Landing oysters at the Kellum Docks in Virginia. (Photo Credit: Kellum Seafood Company)
Virginia expects record oyster harvest since 1988
Friday, August 16, 2013, 03:30 (GMT + 9)
The state of Virginia is consolidating as a leading oyster harvester: official sources predict the current season to be the biggest ever in the past 25 years.
Preliminary figures show over 320,000 bushels have been caught this season, representing a 28 per cent increase compared to the same period last year, reports the Daily Press.
Official reports reveal that the state of Virginia harvested oysters for a value of USD 575,000 in 2001 whereas by 2011, the dockside value reached USD 11.2 million.
During a tour of Kellum Seafood Company facilities, an oyster harvesting, packing and shucking plant in Weems, Virginia, the state’s Governor, Robert F. McDonnell, highlighted the "remarkable strides" achieved by the oyster industry in Virginia and said that there are indications that this year’s harvest may be the best in the past quarter-century.
"Good management has allowed us to put our excellent oysters on dinner tables around the world, to create good jobs for our citizens and to bring new revenue into our state. And we’re on pace for even more growth in the oyster industry. As oyster companies like Kellum Seafood continue to grow, they know they’ve got a friend in Richmond. Working with the General Assembly, we’re laser focused on putting in place policies that help job-creators like Tommy Kellum continue to expand their operations, and employ more Virginians in the process,” said the governor.
For his part, Tommy Kellum, current partner and vice-president of Kellum Seafood was happy to point out the growth of the local oyster industry and its bright prospects.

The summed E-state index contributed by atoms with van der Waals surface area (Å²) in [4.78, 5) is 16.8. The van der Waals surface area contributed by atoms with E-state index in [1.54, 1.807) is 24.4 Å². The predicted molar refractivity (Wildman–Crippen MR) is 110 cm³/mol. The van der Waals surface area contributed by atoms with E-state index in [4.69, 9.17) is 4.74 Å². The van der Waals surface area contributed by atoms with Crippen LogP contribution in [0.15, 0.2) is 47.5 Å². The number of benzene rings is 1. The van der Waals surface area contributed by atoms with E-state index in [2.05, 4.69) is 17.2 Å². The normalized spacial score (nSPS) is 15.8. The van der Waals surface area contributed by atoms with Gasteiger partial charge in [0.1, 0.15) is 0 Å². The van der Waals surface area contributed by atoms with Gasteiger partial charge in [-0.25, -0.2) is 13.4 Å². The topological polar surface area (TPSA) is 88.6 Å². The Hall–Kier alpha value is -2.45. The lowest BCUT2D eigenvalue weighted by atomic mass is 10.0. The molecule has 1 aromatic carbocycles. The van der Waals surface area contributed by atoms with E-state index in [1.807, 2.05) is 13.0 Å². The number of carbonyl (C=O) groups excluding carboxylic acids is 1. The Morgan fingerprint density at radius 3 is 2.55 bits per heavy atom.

Michael Oesterling, executive director of the Shellfish Growers of Virginia, also welcomed the industry growth. As an example, he said that in 2005 the state grew and sold less than one million farmed oysters while in 2012 the figures had jumped to 28 million.
Another important aspect of the local oyster industry is the artificial replenishment of oyster shells from the James River, initiative for which the state has already made an investment of USD 2 million. The project will create thousands of local jobs and will provide an important boost to the industry.
“While some of these oyster replenishment shells went onto our oyster sanctuaries, the majority went onto our new rotational oyster harvest areas, meaning they will be untouched for several years as they grow to adulthood and spawn a new generation of oysters before they can be harvested,” commented Virginia Marine Resources Commissioner Jack Travelstead. “It is important they be harvested at that point because otherwise they are susceptible to two diseases, Dermo and MSX, which kill adult oysters. We don’t want to see these oysters wasted to disease.”
Virginia is the biggest producer of seafood products in the US East Coast and it is the third most important seafood producer in the United States.
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